At what point do you know that your idea has been validated?

I've got my landing page and I'm gonna start trying to get some leads on it soon. I'm wondering, at what point can you say it's enough? This is for investors mostly, by the way. Thanks!

edit: forgot to mention, I'm looking for signups. I don't really have a way of making a pre-purchase sort of thing.

Quote Mark

Best Answer

Investors invest in you when YOU CAN HELP THEM MAKE MONEY. The only way you can help them return more than TRUMP's stock rally and 2x or 3x to account for security, in 2 years.

Investors don't help you launch. They take the cake after the launch.

Other points

Investors don't validate. They reason from emotion and then after they have decided to invest they do due diligence. But that due diligence is not to validate the proposition but to ensure there is nothing untoward or dodgy about the cap table, agreements or liabilities of the company.

If an investor is still on the fence about your business proposition, and is waiting for validation, then they will not invest, ever. They are just using you to learn something about your market or strategy.

No one really knows that answer, I believe there are several validations a startup have to do at different stages and different kinds.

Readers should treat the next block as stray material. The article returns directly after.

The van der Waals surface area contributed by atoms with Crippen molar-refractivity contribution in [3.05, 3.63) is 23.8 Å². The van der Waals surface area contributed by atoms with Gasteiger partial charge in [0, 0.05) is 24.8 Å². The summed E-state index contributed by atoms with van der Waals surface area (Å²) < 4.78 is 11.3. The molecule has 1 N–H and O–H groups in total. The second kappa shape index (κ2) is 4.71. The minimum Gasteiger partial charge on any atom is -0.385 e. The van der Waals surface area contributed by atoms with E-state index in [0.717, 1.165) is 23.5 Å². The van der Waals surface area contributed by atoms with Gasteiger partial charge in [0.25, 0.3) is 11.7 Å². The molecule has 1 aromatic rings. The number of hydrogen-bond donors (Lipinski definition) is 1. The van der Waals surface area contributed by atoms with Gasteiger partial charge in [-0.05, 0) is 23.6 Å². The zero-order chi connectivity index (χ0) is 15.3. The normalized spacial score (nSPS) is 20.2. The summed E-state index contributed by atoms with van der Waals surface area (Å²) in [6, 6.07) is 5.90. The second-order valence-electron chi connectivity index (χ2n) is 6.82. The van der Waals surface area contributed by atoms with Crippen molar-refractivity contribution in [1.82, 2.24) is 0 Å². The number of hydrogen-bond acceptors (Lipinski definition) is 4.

When you collect a lot of emails on a landing page, that's a problem+ market validation (incomplete), but not a product/ solution one.

As a startup you have to aim for one big validation, which is product market fit. When you achieve that, then you have leverage. Then you try keep going until you start noticing that you’re no longer pushing your product to the market but rather the market place is pulling it out of you.

People want access, geographical location want you to launch in their place, demographics want to use it even though you’re not targeting them yet, businesses want it even though it’s consumers only etc. That point is called product market fit or PMF.

But it all starts with getting 3 people to pay you within 48 hours and then continuing to iterate your product and go back to them and then iterate again and so on until they absolutely love it.

1 note: inevitable someone will make a big deal out of this 3 customers in 48hrs to boost their ego. It’s obv not carved in stone. It’s merely a useful guideline to incentivize speed and avoid the biggest risk when starting. Namely, that you optimize for false positives. You keep building and building, wasting months (or years) and hundreds of thousands of dollars, creating something no one wants because you erroneously believe that people will buy it at some point. By doing it this way, you’ll get false negatives (kill an idea that might’ve worked) but if you make some money quickly, there’s a higher probability that you’re onto something and that you’re addressing a real problem/need the marketplace has.

Question asked by

u/julper12

Date

May 7, 2020, 11:58:56 AM

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